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Some Jonestown Residents Dream of Escape

In this series, Newsweek reconstructs the events leading to the Jonestown Massacre as it happened in 1978, day by day.

November 10, 1978: After Jim Jones began discussing "Revolutionary Suicide" as if it were inevitable, there'd been a surge in runaway attempts and nervous breakdowns. He accused residents of faking mental illness to get out of work and threatened to shoot runaways in the legs. Some residents launched quieter protests; a Tennessean named Alleane Tucker, 49, was reprimanded for singing slave songs in the field.

Now Congressman Leo Ryan's visit became the focus of conversation in the settlement's cramped cottages—as did Jones's worsening physical condition. The Temple leader could barely walk; his face and body were swollen with edema, his hands puffed to almost twice their usual size.

Naturally, some residents pondered taking advantage of his weak condition to make a break for it, and Jones seemed to sense their thoughts. "See if you can make it to any railway," he told them at a rally on November 10. "See if you can get to any passport. Try. I dare you to try. You don't know who you're talking to. Just because I don't use the language of the church, I am that which they call God... I will see you in the grave. Many of you."

(Source: Jonestown Institute)

Despite the odds, they clung to the hope that somehow, someday, they'd get out of Jonestown alive. Human instinct is to survive, not to surrender passively to death. Younger, stronger residents peered into the bush, weighing their chances at walking to freedom despite Jones' warning of lurking "mercenaries" and venomous snakes. Older and weaker residents prayed for divine or governmental intervention. Despite Jones' claim that he was divine, they clung to their faith in a Christian god.

Jim Jones 1978
Jim Jones speaking at Jonestown, sometime in 1978. Jones fed his followers fake news about the outside world to make them stay. The Jonestown Institute

He did his best to deprive them of hope. He was their only link to the outside world and he perverted that world to suit his purposes. In the "news" that he read to them each night—and which they were later tested on—he told them that American newspapers were publishing stories arguing that Blacks were "better off during slavery," that scientists had engineered a way to kill off people of color by poisoning the water supplies of inner cities, that the Supreme Court had ruled that only whites could attend college. Fascists were taking over America, he said; they were better off in Jonestown.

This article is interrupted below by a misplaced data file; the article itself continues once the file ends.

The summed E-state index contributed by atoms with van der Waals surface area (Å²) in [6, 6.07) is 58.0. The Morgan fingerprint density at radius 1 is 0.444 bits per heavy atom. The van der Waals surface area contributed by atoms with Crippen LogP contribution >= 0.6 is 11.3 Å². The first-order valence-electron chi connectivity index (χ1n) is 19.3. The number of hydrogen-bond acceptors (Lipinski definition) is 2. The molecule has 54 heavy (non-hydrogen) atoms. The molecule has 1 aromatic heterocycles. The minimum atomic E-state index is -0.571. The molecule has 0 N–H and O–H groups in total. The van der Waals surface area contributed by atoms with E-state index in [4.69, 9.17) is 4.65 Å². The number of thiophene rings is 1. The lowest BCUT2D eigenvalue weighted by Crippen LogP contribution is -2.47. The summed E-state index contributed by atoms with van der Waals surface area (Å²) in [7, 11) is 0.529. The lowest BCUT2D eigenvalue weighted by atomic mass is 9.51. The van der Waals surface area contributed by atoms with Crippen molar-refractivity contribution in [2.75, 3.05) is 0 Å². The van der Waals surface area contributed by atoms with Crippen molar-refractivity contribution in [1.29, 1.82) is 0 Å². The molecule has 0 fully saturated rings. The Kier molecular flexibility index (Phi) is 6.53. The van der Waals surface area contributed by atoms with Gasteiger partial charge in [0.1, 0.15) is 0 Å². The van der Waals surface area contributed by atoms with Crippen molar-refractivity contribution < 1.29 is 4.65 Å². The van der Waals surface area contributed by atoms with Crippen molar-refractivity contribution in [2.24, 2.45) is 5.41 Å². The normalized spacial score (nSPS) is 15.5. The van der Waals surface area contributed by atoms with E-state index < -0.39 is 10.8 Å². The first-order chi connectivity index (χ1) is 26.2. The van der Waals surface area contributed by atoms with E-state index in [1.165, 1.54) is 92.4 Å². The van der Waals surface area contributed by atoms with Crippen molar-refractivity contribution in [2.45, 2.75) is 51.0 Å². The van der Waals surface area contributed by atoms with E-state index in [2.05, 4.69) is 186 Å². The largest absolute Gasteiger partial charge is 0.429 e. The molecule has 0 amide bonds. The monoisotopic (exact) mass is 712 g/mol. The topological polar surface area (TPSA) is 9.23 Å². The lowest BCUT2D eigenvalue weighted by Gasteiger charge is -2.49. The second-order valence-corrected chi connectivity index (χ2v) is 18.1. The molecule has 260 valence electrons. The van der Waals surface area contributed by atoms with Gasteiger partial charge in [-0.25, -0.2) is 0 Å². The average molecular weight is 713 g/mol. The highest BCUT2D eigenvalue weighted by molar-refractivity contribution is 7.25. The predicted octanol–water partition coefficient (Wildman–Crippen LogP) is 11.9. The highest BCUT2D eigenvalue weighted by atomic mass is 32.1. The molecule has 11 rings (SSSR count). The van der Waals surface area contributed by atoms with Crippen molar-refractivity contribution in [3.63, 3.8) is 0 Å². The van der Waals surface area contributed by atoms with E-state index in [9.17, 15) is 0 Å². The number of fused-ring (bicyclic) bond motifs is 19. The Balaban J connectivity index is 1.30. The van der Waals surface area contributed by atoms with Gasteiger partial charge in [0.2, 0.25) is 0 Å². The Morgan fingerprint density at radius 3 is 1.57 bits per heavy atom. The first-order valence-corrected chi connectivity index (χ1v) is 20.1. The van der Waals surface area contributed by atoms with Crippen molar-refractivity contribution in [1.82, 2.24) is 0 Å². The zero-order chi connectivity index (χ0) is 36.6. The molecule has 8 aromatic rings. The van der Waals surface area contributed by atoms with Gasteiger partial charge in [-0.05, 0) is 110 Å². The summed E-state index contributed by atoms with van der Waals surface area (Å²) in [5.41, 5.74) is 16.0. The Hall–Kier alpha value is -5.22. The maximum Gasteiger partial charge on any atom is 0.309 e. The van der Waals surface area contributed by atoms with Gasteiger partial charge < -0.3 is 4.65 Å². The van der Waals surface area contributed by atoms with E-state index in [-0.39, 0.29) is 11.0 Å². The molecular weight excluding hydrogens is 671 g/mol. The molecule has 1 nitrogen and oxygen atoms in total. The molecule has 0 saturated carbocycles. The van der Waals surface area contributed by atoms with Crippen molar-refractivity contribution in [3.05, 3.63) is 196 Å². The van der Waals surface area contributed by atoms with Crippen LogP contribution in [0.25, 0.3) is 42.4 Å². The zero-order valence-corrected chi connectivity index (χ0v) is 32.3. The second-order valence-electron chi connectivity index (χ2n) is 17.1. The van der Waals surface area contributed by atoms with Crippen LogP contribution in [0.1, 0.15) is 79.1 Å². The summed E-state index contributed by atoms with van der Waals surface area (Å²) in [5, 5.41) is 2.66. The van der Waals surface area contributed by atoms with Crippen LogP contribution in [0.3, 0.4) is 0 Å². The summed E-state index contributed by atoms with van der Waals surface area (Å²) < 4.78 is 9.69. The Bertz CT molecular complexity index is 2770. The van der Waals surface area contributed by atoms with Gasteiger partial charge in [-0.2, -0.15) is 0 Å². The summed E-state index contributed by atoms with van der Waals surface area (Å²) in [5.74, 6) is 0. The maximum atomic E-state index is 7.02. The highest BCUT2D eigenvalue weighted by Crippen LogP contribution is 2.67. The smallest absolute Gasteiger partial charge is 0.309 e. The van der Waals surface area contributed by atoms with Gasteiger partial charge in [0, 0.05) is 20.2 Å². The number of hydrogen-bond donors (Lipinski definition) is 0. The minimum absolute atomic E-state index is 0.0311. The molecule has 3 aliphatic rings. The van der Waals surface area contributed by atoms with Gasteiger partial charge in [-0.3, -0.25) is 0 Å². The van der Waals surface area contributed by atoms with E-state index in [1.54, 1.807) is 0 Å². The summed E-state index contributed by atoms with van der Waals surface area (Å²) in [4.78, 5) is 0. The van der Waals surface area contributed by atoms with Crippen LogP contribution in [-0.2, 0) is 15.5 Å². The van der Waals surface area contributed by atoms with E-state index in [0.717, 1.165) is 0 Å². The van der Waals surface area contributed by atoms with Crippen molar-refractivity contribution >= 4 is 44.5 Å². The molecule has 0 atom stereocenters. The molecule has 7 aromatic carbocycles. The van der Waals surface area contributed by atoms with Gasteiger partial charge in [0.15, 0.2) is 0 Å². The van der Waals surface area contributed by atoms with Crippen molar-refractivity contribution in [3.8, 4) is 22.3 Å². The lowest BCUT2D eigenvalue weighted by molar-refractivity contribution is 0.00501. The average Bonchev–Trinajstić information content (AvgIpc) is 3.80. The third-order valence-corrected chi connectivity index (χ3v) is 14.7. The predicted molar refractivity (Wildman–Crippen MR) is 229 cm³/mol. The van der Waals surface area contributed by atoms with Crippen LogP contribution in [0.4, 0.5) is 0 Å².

He reinforced his bleak outlook with books and movies. Mandatory films included "Night and Fog," a documentary about the horrific medical experiments Nazis performed on Jews in concentration camps. He screened the film repeatedly, pausing the reel to interject his own nihilistic commentary. He read gruesome descriptions of torture from The Question, the memoir of a French-Algerian Communist named Henri Alleg imprisoned by the French military for supporting Algeria's independence. Again and again he tried to lead them to the same conclusion: it would be better to kill yourself than to be tortured to death.

A man named Harold Cordell managed to sneak a small transistor radio into Jonestown and he pressed it to his ear each night to listen to Voice of America broadcasts and ferret out Jones' fake news. His family had joined the People's Temple in Indianapolis, and now he had a dozen relatives living on the settlement, including his five children, his estranged wife, and his mother.

With creeping horror, Cordell realized that there was only one reason Jones would paint such a wretched picture of the outside world: he was trying to make death more appealing than life.

Julia Scheeres is an award-winning journalist and author. Her books include Jesus Land and A Thousand Lives: The Untold Story of Jonestown.